Social assemblages and mating relationships in prairie dogs: A DNA fingerprint analysis

Steven E. Travis, C. N. Slobodchikoff, Paul Keim

Research output: Contribution to journalArticle

38 Scopus citations

Abstract

Mating system characterizations have been hindered by difficulties in accurately assigning parentage to offspring. We investigated the relationship between social assemblages and mating relationships in a territorial harem polygynous mammal, the Gunnison's prairie dog, using a combination of behavioral and molecular analyses. We demonstrate multiple paternity and an extraordinarily high incidence of extraterritorial fertilizations (i.e., 61% of all progeny), in combination with the existence of female kin groups. On this basis, we conclude that social assemblages alone provide a poor description of the Gunnison's prairie dog mating system, and suggest several potential reasons for the maintenance of territoriality in this species.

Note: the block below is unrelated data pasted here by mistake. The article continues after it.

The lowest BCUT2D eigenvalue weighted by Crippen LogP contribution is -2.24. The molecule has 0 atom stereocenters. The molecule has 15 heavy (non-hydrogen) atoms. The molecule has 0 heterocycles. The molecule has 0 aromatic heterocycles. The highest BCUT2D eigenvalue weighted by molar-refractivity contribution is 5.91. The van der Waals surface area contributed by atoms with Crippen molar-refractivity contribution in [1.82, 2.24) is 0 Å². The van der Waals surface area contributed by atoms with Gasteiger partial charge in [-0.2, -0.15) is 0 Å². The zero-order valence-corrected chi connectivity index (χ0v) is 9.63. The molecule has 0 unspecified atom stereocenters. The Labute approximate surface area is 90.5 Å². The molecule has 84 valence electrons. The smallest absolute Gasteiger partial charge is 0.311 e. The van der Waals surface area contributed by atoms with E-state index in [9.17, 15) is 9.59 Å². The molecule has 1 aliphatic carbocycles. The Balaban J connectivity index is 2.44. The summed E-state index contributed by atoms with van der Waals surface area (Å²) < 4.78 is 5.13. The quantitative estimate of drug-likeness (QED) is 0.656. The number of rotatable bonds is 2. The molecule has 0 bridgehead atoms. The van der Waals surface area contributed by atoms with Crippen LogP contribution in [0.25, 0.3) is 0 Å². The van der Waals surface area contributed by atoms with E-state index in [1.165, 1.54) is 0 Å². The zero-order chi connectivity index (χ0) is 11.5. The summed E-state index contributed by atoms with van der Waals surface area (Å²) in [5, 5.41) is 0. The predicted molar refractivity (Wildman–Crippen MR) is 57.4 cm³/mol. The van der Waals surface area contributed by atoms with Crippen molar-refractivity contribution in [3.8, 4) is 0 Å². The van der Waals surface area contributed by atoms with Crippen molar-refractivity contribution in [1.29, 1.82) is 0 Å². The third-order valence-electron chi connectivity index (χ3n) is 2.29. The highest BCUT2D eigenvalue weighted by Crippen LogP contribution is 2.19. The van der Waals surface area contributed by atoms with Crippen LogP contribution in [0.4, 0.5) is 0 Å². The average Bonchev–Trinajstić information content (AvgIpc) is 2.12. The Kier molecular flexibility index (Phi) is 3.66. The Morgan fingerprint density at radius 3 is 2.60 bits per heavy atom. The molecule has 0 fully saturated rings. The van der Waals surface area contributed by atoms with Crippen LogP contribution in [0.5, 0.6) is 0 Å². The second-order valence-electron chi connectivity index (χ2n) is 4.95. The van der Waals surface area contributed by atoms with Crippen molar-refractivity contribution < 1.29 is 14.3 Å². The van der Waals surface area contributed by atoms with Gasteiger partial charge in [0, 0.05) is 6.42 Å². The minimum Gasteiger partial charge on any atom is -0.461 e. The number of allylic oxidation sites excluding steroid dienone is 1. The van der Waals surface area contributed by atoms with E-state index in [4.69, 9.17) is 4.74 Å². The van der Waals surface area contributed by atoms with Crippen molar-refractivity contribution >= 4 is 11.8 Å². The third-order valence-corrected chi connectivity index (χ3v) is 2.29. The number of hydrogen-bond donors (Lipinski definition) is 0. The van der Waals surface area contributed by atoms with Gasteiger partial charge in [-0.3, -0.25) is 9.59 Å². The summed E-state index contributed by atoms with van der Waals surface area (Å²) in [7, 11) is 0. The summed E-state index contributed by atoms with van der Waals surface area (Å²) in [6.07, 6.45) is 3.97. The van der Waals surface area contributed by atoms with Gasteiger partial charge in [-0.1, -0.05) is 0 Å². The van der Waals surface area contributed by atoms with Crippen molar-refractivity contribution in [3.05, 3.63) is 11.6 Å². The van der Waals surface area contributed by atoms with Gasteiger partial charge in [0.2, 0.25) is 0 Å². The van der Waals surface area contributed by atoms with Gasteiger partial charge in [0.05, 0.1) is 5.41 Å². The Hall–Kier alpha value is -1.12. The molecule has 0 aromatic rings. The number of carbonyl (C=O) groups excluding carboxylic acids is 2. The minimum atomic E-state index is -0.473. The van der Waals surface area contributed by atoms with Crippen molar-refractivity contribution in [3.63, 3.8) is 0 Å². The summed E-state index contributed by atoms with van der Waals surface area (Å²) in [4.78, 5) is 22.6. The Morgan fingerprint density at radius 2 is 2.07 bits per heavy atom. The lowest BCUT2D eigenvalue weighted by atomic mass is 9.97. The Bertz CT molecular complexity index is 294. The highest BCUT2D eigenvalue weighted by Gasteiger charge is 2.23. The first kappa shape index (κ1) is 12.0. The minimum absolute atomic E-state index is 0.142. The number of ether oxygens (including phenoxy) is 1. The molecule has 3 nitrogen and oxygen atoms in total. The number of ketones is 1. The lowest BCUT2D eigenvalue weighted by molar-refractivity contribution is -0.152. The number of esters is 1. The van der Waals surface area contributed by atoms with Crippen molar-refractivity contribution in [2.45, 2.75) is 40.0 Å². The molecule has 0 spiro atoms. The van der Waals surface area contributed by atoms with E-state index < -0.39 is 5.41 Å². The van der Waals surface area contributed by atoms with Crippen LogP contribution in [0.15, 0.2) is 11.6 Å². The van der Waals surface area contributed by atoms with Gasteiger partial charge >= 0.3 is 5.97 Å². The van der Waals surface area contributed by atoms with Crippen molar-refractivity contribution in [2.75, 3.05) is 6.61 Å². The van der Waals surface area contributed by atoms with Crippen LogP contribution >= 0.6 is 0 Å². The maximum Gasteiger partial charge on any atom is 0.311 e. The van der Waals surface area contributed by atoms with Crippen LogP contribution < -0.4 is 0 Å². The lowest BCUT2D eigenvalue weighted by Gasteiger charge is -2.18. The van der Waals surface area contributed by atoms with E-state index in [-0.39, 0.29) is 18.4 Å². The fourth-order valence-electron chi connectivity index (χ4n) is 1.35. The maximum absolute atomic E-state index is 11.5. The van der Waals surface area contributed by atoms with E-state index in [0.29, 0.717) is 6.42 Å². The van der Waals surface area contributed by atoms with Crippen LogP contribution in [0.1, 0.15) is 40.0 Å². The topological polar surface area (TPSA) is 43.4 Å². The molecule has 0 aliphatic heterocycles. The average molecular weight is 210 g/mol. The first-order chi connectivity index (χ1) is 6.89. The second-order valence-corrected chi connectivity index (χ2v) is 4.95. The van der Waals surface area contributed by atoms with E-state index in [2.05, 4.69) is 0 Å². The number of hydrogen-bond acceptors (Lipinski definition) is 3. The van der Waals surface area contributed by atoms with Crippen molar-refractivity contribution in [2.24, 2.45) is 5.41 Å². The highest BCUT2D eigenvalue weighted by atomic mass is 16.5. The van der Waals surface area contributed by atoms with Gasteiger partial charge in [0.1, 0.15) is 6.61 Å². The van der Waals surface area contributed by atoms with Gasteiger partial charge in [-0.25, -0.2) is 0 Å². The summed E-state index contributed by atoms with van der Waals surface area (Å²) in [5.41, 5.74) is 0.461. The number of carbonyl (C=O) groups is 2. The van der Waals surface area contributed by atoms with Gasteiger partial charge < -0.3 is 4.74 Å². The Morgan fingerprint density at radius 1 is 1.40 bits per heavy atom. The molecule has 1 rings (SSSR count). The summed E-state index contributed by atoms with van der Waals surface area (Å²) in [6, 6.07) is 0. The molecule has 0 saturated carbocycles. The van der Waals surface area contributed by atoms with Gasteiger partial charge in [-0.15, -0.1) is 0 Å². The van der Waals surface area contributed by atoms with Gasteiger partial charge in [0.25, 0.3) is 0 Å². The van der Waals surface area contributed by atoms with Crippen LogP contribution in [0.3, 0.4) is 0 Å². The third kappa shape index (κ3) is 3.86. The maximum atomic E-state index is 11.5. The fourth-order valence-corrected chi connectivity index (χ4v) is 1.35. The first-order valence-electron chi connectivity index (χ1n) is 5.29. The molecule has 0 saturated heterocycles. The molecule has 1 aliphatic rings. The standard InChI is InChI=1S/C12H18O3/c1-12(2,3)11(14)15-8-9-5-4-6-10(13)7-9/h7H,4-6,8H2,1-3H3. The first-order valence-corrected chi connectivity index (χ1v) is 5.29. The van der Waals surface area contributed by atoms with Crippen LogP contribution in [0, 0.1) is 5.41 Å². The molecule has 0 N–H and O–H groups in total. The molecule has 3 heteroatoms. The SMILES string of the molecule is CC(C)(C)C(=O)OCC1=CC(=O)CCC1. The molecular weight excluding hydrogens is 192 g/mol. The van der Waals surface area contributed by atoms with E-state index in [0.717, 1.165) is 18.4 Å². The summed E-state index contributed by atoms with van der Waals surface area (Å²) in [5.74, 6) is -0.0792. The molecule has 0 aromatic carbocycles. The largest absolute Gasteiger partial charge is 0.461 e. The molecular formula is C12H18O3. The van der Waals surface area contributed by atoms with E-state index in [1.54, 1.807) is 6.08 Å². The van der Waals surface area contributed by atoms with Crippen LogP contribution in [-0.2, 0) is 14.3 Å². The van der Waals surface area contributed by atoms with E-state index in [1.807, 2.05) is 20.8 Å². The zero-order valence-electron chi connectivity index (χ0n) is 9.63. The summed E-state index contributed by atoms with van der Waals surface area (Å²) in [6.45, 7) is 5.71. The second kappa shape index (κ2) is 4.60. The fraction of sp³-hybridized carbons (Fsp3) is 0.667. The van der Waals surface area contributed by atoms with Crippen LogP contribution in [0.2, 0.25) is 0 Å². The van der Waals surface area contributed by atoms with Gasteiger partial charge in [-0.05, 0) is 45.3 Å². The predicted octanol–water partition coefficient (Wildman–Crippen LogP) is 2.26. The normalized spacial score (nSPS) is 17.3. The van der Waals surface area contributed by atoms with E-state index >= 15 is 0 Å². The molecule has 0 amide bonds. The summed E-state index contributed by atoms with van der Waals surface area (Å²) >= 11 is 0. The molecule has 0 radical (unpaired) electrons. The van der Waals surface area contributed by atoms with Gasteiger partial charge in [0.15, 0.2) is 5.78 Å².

Original languageEnglish (US)
Pages (from-to)95-100
Number of pages6
JournalBehavioral Ecology
Volume7
Issue number1
DOIs
StatePublished - Jan 1 1996

Keywords

  • Cynomys gunnisoni
  • DNA fingerprinting
  • Kin group
  • Mating system
  • Paternity

ASJC Scopus subject areas

  • Ecology, Evolution, Behavior and Systematics
  • Animal Science and Zoology

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